So, it is not a "Sweet spot" but just closer to resonance.
What "Freeband" CB'ers do is have a coil at or near the base.
The antenna is just a touch shorter than idea and they add or remove a tap of the coil to get it  just right.
In this manner they can go from 24 MHz to 34 MHz, a 10  MHz bandspread, on one monopole.
This is not a tuner but a real match.
The military did the same thing with 2 types of monopoles.
The VHF has this selector in the base that is motor driven with several bands from 30 to 76 MHz.
The next level up is the screwdriver antenna with the variable coil.
I stick to the monoband and taps.
10 and 12, 6 and 2 are the primary options.
You can buy or make one, nothing but a PVC pipe and a coil of solid wire with brass bolts sticking out and a tap changer switch and that sits in another larger PVC pipe for water protection.
Sounds complicated but it really is not.
You will have to build your own or buy one, there is a patent on it and it is current, so there is very little on it.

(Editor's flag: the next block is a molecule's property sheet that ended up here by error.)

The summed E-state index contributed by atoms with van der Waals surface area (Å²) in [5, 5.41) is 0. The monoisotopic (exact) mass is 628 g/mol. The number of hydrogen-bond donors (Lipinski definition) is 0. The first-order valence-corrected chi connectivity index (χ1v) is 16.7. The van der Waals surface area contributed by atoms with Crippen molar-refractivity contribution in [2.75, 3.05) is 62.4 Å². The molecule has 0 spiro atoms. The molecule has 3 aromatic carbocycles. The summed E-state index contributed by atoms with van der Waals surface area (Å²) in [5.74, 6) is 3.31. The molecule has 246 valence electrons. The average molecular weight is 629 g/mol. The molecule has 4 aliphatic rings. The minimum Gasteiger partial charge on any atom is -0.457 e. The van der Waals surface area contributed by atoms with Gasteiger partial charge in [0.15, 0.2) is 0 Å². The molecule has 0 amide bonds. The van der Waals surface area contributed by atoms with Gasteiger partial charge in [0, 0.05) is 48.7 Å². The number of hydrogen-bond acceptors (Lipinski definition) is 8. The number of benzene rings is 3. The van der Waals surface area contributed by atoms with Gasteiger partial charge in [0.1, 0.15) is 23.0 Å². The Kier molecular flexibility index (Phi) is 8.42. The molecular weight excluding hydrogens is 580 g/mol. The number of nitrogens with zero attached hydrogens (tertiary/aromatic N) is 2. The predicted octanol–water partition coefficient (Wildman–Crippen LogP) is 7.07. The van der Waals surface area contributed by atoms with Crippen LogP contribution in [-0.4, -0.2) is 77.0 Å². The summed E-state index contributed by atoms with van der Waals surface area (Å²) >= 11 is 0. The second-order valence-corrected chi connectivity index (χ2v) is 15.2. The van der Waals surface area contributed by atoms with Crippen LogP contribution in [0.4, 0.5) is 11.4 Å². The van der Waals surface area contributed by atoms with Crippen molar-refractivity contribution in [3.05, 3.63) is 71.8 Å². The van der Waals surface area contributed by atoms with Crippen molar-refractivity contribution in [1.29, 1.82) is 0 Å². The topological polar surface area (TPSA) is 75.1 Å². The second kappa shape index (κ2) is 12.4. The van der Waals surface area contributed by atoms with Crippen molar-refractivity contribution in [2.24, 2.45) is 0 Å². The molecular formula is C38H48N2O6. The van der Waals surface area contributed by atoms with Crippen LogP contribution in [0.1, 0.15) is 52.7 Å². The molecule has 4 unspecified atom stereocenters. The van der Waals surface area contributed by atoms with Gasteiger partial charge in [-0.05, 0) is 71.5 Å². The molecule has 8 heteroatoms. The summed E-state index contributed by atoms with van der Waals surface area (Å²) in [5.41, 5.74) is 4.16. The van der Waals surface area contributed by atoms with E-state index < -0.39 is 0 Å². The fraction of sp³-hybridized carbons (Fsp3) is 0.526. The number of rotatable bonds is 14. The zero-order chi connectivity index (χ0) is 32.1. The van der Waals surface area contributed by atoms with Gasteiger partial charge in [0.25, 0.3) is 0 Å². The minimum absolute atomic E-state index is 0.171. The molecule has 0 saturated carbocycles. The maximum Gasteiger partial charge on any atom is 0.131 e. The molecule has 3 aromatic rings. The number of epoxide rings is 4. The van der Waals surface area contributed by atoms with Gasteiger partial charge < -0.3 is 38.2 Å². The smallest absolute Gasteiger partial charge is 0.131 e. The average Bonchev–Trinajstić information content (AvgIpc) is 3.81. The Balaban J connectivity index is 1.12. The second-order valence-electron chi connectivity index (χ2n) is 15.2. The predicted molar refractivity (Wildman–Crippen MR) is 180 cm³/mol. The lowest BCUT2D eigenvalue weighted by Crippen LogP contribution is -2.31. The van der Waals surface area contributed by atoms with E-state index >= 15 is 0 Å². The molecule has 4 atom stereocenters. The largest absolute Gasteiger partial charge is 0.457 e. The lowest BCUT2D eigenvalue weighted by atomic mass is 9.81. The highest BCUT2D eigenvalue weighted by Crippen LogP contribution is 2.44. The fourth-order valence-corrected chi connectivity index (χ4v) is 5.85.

Thank you.
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K0BG
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« Reply #8 on: June 24, 2014, 02:41:20 PM »

Losses in any tuner, auto-coupler, T-match, whatever, increases as you get closer to the edges of the matching range. And, typically the losses are greater with impedances under line Z, than when matching those higher than line Z. However, you can't compare losses in a tuner, by saying losses in a loading coil are less, because that isn't the case! The matching losses in a tuner seldom exceed 15%, and are usually somewhat lower. Compare this to a mobile loading coil, where the vast majority of the power is dissipated as heat in the loading coil. On 160 meters, that's about 95% of the loss!

The real problem with mobile antennas, isn't the ability (or lack of it) to match the base impedance. After all, that can be easily dealt with, and with very low losses. Rather it is the low radiation resistance shortened antennas exhibit. In other words, efficiency losses.

There is certainly more to the subject, but in any case, we have to be careful when we talk about any kind of antenna loss, especially mobile ones.